Pregnancy-Friendly Makhana Recipes
1. Phool makhana curry (lotus seeds gravy)
You will need:
- 1 cup makhana
- ½ cup peas
- 1 onion
- 1 cup tomato puree
- 2tsp red chili powder
- 1tbsp coriander powder
- 1/2tsp turmeric powder
- 1tsp spice blend (garam masala)
- 1/4tsp cumin seeds
- 2tbsp oil
- Salt for taste
- Coriander leaves for garnish
- 1 large onion
- 5 garlic cloves
- 1 small piece of ginger
- 1tsp poppy seeds
- 5 cashew nuts
- 1tsp oil
How to make:
For making the paste:
- Heat oil in a pan, add sliced onions and saute them.
- Add chopped pieces of ginger, garlic and saute until they change their color.
- Remove the pan from heat and add cashews, poppy seeds and mix properly.
- Allow the mixture to cool, and transfer into a blender.
- Make a smooth paste by adding some water and set it aside.
For making curry:
- Heat the pan, and add lotus seeds. Roast them until they turn crunchy. Keep them aside.
- Heat some oil in the pan and add cumin seeds. Allow them to sizzle.
- Add onions and saute them for a minute. Then add the onion paste and cook for two minutes.
- Add the pureed tomato, coriander powder, red chili powder, turmeric and mix properly.
- Cook the mixture on a low flame for four to five minutes until the oil separates.
- Add peas, salt, and half a cup of water. Mix well and simmer for five minutes.
- Add the roasted lotus seeds, simmer for one more minute and turn off the heat.
- As the mixture cools down, the makhana will absorb the water and the curry thickens.
- Before eating, reheat the curry, top with coriander leaves and have with rice or roti.
2. Atta gond makhana laddoo
You will need:
- ½ cup makhana (fried and blended)
- 1/4 cup edible gum, Gond (fried and blended)
- 2 cups wheat flour
- ½ cup sugar powder
- 1 cup ghee
- 2tbsp almonds
- 2tbsp cashew nuts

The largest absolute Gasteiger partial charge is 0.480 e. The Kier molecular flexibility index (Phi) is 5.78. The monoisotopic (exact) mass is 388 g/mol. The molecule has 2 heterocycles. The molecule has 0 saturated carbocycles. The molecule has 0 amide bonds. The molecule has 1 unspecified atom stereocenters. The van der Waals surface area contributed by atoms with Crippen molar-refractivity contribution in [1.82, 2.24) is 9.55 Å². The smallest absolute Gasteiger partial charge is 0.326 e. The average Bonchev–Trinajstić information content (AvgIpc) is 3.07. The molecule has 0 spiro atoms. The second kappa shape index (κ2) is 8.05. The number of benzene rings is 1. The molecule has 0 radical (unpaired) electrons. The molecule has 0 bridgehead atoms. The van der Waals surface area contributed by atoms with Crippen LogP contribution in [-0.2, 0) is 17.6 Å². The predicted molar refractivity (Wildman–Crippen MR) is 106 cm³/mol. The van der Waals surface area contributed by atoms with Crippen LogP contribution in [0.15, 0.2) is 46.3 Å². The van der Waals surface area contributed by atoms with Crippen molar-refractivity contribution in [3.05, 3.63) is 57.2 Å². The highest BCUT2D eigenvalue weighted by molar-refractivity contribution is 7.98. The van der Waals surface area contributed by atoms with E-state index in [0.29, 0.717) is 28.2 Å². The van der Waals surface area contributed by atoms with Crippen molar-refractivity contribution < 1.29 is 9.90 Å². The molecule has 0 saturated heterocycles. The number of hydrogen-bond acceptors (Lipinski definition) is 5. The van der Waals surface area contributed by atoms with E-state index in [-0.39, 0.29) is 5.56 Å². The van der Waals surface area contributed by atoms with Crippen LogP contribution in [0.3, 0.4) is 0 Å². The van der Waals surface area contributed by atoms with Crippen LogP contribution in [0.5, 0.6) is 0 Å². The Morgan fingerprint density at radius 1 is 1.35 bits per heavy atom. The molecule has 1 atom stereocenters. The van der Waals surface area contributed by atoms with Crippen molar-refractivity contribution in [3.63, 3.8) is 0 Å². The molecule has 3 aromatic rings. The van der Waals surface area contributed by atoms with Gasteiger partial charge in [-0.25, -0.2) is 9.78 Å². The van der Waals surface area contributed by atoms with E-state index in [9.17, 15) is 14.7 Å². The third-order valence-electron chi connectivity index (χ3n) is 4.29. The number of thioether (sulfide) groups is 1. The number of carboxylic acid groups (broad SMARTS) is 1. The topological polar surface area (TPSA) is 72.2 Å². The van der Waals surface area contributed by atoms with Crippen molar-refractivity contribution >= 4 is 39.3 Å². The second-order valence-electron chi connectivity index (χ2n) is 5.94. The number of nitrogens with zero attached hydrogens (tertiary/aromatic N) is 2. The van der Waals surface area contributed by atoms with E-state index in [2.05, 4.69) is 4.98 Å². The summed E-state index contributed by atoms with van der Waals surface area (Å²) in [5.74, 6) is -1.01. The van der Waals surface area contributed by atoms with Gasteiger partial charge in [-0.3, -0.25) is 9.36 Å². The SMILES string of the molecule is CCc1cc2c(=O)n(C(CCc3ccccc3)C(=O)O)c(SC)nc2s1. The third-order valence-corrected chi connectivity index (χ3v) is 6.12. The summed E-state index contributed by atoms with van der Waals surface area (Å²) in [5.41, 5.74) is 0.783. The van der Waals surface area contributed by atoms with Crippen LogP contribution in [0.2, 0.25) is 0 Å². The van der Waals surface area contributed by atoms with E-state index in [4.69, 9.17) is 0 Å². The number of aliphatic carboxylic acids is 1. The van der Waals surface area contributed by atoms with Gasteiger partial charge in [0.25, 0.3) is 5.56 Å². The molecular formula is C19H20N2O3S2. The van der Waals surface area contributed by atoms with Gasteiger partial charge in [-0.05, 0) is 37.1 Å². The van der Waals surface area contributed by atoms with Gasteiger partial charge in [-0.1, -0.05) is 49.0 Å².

- ½ cup jaggery
- 1tbsp pista
How to make:
- In a pan, add ghee, wheat flour and roast over a low flame until it turns brown.
- Turn off the flame, and add sugar powder, almonds, cashew nuts, edible gum, jaggery, and blended makhana.
- Take small portions of the mix, and roll into balls.
- Top the laddoos with pista, and enjoy while they’re still fresh.
3. Makhana kheer
You will need:
- 3 cups makhana
- 6 cups milk
- 5 almonds (chopped)
- 8-10 raisins
- 1/2 cup grated coconut
- 1/2tsp cardamom powder
- ½ tin sweetened condensed milk
- 1/2tsp pure ghee
How to make:
- Fry the lotus seeds in ghee and crush them.
- In a pan, add crushed makhana, milk and cook on slow flame for five to ten minutes.
- Add grated coconut and continue cooking for some more time while stirring frequently.
- As it gets thick, add sweetened condensed milk and cook for five more minutes until you reach the consistency of your likeliness.
- Add cardamom powder, top with almonds and raisins.
- You can have it hot or cold.
Will Makhana Help In Recovery After Miscarriage?
Lotus seeds will tone the spleen and kidneys, building up the energy or Qi and blood that helps in stopping the bleeding associated with miscarriage. If you have a history of miscarriage, you might consider taking makhana as they help restore energy within the body (7).
Makhana makes a great snack when you take in limited quantities. The seeds are helpful in maintaining overall health and well-being. Do consult your physician to consume makhana in the right portions and at proper intervals when you are expecting. A physician’s guidance will help you avoid the side-effects of eating makhana.
Write down your experiences and recipes that you have tried in the below comment section.
2. Kyungae Jo et al.; Changes in Drosophila melanogaster Sleep-Wake Behavior Due to Lotus (Nelumbo nucifera) Seed and Hwang Jeong (Polygonatum sibiricum) Extracts; Prev Nutr Food Sci (2017)
3. Subhuti Dharmananda; Lotus Seed: Food And Medicine; Institute for Traditional Medicine (2002)
4. Su-Yeon Kim & Gap-Soon Moon; Photoprotective Effect of Lotus (Nelumbo nucifera Gaertn.) Seed Tea against UVB Irradiation; Prev Nutr Food Sci. (2015)
5. Nishkruti R Mehta et al.; Nelumbo Nucifera (Lotus): A Review on Ethanobotany, Phytochemistry and Pharmacology; IJPBR (2013)
6. Steven Bailey & Larry Trivieri; Juice Alive: The Ultimate Guide to Juicing Remedies; page 86
7. Alexandrina Merritt; Topics In Menopause – Part Two; Journal Of Chinese Medicine